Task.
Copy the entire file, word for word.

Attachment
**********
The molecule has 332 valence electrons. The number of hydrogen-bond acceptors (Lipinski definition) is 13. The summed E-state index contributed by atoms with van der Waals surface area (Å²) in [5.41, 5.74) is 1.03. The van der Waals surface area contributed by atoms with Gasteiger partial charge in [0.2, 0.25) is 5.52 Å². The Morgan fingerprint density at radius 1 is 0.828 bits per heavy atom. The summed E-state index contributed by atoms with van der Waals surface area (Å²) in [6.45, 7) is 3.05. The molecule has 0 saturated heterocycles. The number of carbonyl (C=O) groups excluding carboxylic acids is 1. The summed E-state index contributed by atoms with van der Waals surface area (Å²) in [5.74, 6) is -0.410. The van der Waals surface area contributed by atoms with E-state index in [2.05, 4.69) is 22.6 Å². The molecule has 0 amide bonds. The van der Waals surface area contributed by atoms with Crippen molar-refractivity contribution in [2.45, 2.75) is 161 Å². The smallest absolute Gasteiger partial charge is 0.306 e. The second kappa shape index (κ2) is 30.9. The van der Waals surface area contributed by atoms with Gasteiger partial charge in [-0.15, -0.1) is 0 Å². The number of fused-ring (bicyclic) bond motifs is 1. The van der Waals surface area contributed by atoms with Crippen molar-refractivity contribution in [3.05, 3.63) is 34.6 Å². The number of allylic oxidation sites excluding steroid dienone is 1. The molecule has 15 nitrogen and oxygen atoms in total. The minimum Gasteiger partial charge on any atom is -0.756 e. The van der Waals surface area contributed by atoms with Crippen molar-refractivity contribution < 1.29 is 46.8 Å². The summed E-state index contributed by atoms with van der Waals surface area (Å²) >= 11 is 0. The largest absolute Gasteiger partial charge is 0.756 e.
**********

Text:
The molecule has 332 valence electrons. The number of hydrogen-bond acceptors (Lipinski definition) is 13. The summed E-state index contributed by atoms with van der Waals surface area (Å²) in [5.41, 5.74) is 1.03. The van der Waals surface area contributed by atoms with Gasteiger partial charge in [0.2, 0.25) is 5.52 Å². The Morgan fingerprint density at radius 1 is 0.828 bits per heavy atom. The summed E-state index contributed by atoms with van der Waals surface area (Å²) in [6.45, 7) is 3.05. The molecule has 0 saturated heterocycles. The number of carbonyl (C=O) groups excluding carboxylic acids is 1. The summed E-state index contributed by atoms with van der Waals surface area (Å²) in [5.74, 6) is -0.410. The van der Waals surface area contributed by atoms with E-state index in [2.05, 4.69) is 22.6 Å². The molecule has 0 amide bonds. The van der Waals surface area contributed by atoms with Crippen molar-refractivity contribution in [2.45, 2.75) is 161 Å². The smallest absolute Gasteiger partial charge is 0.306 e. The second kappa shape index (κ2) is 30.9. The van der Waals surface area contributed by atoms with Gasteiger partial charge in [-0.15, -0.1) is 0 Å². The number of fused-ring (bicyclic) bond motifs is 1. The van der Waals surface area contributed by atoms with Crippen molar-refractivity contribution in [3.05, 3.63) is 34.6 Å². The number of allylic oxidation sites excluding steroid dienone is 1. The molecule has 15 nitrogen and oxygen atoms in total. The minimum Gasteiger partial charge on any atom is -0.756 e. The van der Waals surface area contributed by atoms with Crippen molar-refractivity contribution < 1.29 is 46.8 Å². The summed E-state index contributed by atoms with van der Waals surface area (Å²) >= 11 is 0. The largest absolute Gasteiger partial charge is 0.756 e.